Go Down

Topic: Power consumption to write to SD card? (Read 6843 times) previous topic - next topic

danb35

I'm trying to determine power consumption of my project.  It's a fairly straightforward circuit to download data over a serial interface, process it, and save it to an SD card.  I'm using a Teensy 2.0 with the pjrc.com microSD adapter. Unfortunately, it's going to be a few weeks until I can test it in action.  On the bench, I can power everything up and initialize the SD card, and measure the power consumption while I do that (~55 mA at 5v).  Will actually writing to the SD card make a significant difference, or can I be reasonably confident in that figure?

pito

#1
Nov 16, 2012, 12:26 am Last Edit: Nov 16, 2012, 12:28 am by pito Reason: 1
Sdcards can take between 5-40mA, based on type and on what they do actually (init, read, write, idle..). Take as a worst case 40mA. The current consumption has peeks, so provide a good decoupling near the sdcard's socket.
P.

danb35

Wow--up to 40 mA is a surprise.  Definitely will need to test it out in action.

SurferTim

SanDisk datasheet states their microSD card read/write could use 100ma.  :(

Zack_Johnston


SurferTim


Is that the SD card you have?

If you are aiming that at me, the answer is yes. That is what I have. But mine is on an ethernet shield, and it has its own 3.3v regulator for the onboard stuff.

Zack_Johnston

Ok...Thanks. I am using the same one. Wow 100ma? That is surprising!

SurferTim

Page 2-1 has the specs for read and write.
http://media.digikey.com/pdf/Data%20Sheets/M-Systems%20Inc%20PDFs/SD%20Card%20Prod%20Family%20OEM%20Manual.pdf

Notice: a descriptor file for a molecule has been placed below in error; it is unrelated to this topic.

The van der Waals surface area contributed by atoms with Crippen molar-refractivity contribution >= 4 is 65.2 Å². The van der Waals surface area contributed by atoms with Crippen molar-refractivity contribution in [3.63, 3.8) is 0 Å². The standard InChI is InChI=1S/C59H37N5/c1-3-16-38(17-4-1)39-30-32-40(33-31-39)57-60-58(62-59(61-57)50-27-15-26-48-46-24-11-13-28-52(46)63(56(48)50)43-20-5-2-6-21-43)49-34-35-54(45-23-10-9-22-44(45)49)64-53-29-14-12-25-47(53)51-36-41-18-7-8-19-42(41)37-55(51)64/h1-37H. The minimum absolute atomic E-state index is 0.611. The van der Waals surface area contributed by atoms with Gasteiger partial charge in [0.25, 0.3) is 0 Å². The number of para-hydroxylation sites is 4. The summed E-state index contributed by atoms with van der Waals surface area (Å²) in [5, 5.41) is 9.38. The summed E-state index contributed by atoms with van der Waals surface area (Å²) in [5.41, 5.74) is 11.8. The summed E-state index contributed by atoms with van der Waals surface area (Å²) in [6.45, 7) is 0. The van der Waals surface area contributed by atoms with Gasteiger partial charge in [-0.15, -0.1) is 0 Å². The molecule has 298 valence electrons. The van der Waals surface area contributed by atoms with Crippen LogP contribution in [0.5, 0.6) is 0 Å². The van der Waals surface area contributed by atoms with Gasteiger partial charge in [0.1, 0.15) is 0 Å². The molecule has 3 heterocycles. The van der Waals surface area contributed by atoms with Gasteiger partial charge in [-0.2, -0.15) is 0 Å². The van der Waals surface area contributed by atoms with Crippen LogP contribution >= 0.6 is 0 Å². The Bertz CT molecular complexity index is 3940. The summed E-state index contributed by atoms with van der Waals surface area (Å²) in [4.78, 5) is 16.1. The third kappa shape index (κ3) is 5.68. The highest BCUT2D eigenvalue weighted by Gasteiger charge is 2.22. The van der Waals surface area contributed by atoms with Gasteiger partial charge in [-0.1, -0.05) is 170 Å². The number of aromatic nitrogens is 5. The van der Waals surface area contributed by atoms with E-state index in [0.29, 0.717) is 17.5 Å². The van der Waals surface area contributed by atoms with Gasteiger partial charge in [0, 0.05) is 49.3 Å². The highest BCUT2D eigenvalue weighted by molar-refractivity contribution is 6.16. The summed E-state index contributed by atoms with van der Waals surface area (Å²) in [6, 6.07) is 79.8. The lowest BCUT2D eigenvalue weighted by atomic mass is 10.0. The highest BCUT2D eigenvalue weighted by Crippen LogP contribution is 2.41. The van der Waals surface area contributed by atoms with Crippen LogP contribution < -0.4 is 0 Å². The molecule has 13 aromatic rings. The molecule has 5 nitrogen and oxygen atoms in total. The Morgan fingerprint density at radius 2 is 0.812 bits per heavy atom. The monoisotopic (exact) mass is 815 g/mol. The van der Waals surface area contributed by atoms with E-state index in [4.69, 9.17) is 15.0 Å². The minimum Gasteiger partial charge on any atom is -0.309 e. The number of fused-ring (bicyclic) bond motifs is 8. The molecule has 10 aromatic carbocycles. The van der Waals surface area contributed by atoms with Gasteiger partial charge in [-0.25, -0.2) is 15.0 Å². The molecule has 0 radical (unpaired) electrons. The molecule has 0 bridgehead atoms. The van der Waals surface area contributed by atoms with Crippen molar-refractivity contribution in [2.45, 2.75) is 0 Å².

danb35

Sounds like a job for the min/max mode on the DMM, and maybe checking it out with a couple of different uSD cards.

fat16lib

You won't get the answer with a DMM.  The max current occurs while flash is being programmed.  This is a brief interval and occurs at random times determined by the SD card's flash controller.  A DMM is too slow to measure this.

80 ma is common for consumer uSD cards.

Plan on 100 ma.  Some cards hit 150 ma peak for 10 us so good bypass caps are needed.

Some older SDHC cards require 200 ma for write.

hochschild

My issue is to choose a coin cell battery capacity that will last for 10 hours of continuous writing to an SD card of 4  integer values 120 times per second. Do I assume correctly that the 100-150 ma peak values are momentary? If so what might be the average ma expended under my conditions? I know that it depends on my setup and other variables, but a rough guess would help me pick a battery. Thanks.

Go Up